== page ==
Torchwood – “Zone 10”

Torchwood – Release # 8
Written by: David Llewellyn
Directed by: Scott Handcock
Performed by: Naoko Mori, Krystian Godlewski & Ella Garland
Duration: 60 mins approx
ISBN: 978-1-78575-210-0
Chronology Placement: Russia, 2008 (takes place after “Uncanny Valley”)

Synopsis: They call it “Pulse” – a radio signal which has puzzled the world for 40 years. But now Toshiko Sato has solved it. She’s uncovered a message which leads her to Russia, and into an uneasy alliance with the KVI – the Russian equivalent of Torchwood. Toshiko needs to get into Zone 10 – a frozen wasteland which officially doesn’t exist. An intergalactic war was once fought in Zone 10. And it turns out there’s a survivor.


As she was rarely given the spotlight in the series itself, the concept of a solo Toshiko Sato Torchwood adventure really appealed to me as I always thought she had plenty of potential for growth, and it was great to see Naoko Mori returning to the role. Taking place shortly after the events of “Uncanny Valley”, this adventure forms part of the Committee storyline which began back in “The Conspiracy”, and while other stories have made use of the mysterious extra-terrestrial organisation, it is the adventures written by David Llewellyn which seem to centre on them the most and follow on from each other to tell an ongoing narrative. “Zone 10” continues that trend, and sees Sato discovering more about the uneasy alliance between Earth and the Committee.

Set mostly in Russia, there is a very different atmosphere to this Torchwood adventure and the supporting casts manage to portray very convincing Russian accents, although this authenticity does lead to some moments where the accent obscures the dialogue. I had to rewind a few times, and I still don’t know what they were saying when they meant to say “KVI” – sounded like “Kar Vee You” most of the time. That said, both Maxim and Volokova are interesting companions for Toshiko to interact with, and I really liked the characterisation of Maxim as he balanced the line of friend and foe throughout the story. The concept of a ‘Russian Torchwood’ is rife with possibility, and I would be quite happy to hear more stories with the KVI – and other nations’ Torchwood equivalents.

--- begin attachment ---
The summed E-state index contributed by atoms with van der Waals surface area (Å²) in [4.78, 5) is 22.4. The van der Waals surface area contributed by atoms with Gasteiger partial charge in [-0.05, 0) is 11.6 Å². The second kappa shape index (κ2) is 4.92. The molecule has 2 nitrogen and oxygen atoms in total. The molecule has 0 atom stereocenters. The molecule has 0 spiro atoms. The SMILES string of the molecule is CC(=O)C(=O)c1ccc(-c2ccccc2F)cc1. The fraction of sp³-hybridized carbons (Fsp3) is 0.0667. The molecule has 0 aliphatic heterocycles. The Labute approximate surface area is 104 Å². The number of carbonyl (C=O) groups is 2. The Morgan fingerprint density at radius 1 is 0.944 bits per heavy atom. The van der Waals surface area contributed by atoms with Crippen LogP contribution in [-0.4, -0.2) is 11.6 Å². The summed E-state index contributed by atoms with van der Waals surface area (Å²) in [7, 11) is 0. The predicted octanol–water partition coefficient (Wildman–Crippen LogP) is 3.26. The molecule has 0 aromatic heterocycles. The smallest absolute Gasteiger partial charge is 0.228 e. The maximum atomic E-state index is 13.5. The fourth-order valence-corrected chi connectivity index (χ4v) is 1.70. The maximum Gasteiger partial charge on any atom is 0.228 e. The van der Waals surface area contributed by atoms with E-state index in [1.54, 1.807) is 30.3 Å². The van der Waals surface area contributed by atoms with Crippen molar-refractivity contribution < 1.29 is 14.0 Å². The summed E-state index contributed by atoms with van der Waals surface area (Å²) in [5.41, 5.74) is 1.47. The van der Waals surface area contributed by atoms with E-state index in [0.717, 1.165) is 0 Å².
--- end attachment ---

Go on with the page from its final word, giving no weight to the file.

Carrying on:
It was great to hear Naoko Mori back as Toshiko, and this solo adventure really gave the character the opportunity to shine and step out of the shadows. Toshiko was often used as the ‘deus ex machina’ for a scientific fix in the TV series – and while that does happen here – Llewellyn fleshes out the character, demonstrating her thirst for knowledge and problem-solving. There is even a moment where she has to take a life, and Llewellyn highlights how she is inexperienced with fieldwork and more of a scientific support. She is not a natural like Gwen Cooper or Suzie Costello, so she makes mistakes and has poor judgement, and Llewellyn makes sure to highlight that side of her in the story. I was really impressed with Mori’s performance, and am now even more eager to hear stories featuring Toshiko taking a lead role.

While “Zone 10” is extremely atmospheric and the concept of an Area 51 hidden in the snowy wastelands of Siberia is a brilliant stroke of genius, it feels like little actually happened in the story aside from a few scant clues seeded for a future release. As with “The Conspiracy” and “Uncanny Valley”, the actual plot seems to revolve more around a shady character delivering exposition about their involvement with the Committee rather than any strong narrative. The more I hear about the Committee, the less enthused I am about them as a “big bad” for the audio adventures – they sound reminiscent of the 456 from “Children of Earth” and somewhat overpowered for our heroes to deal with. These past few series have done a solid job at establishing them as a threat embedded in Earth’s history, and now I’m hoping we’ll see them play a more active role in future episodes.

Overall, “Zone 10” was a bold example of storytelling, taking both Tosh and the listener out of their comfort zones and dumping them into the snowy plains of Siberia. Filled with genuine tension and atmosphere, Big Finish excels at crafting believable locales in the mind’s eye through subtle sound effects and background noises. Tense and unsettling, “Zone 10” offers fans a more cerebral thriller than typical Torchwood adventures, isolating Toshiko in a foreign country without her friends for back-up.

Score – ★★★


Torchwood: Zone 10 is available from Big Finish on physical CD or digital download. It can also be found on Amazon UK in the physical CD format.

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